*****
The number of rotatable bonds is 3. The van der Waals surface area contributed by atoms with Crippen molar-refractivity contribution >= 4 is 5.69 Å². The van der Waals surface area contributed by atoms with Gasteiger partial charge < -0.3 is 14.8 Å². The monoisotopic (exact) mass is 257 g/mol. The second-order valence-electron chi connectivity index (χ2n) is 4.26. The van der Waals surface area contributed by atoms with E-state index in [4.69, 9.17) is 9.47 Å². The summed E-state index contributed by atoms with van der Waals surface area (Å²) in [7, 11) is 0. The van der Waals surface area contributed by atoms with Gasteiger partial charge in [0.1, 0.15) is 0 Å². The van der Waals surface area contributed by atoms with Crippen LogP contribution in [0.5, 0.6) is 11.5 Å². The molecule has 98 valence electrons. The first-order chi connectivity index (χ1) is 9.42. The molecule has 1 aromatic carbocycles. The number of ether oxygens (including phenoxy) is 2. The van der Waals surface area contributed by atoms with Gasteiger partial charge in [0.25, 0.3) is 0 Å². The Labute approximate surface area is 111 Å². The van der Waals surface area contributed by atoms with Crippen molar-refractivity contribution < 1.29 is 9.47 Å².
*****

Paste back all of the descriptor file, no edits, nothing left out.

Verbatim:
The number of rotatable bonds is 3. The van der Waals surface area contributed by atoms with Crippen molar-refractivity contribution >= 4 is 5.69 Å². The van der Waals surface area contributed by atoms with Gasteiger partial charge < -0.3 is 14.8 Å². The monoisotopic (exact) mass is 257 g/mol. The second-order valence-electron chi connectivity index (χ2n) is 4.26. The van der Waals surface area contributed by atoms with E-state index in [4.69, 9.17) is 9.47 Å². The summed E-state index contributed by atoms with van der Waals surface area (Å²) in [7, 11) is 0. The van der Waals surface area contributed by atoms with Gasteiger partial charge in [0.1, 0.15) is 0 Å². The van der Waals surface area contributed by atoms with Crippen LogP contribution in [0.5, 0.6) is 11.5 Å². The molecule has 98 valence electrons. The first-order chi connectivity index (χ1) is 9.42. The molecule has 1 aromatic carbocycles. The number of ether oxygens (including phenoxy) is 2. The van der Waals surface area contributed by atoms with Gasteiger partial charge in [0.25, 0.3) is 0 Å². The Labute approximate surface area is 111 Å². The van der Waals surface area contributed by atoms with Crippen molar-refractivity contribution < 1.29 is 9.47 Å².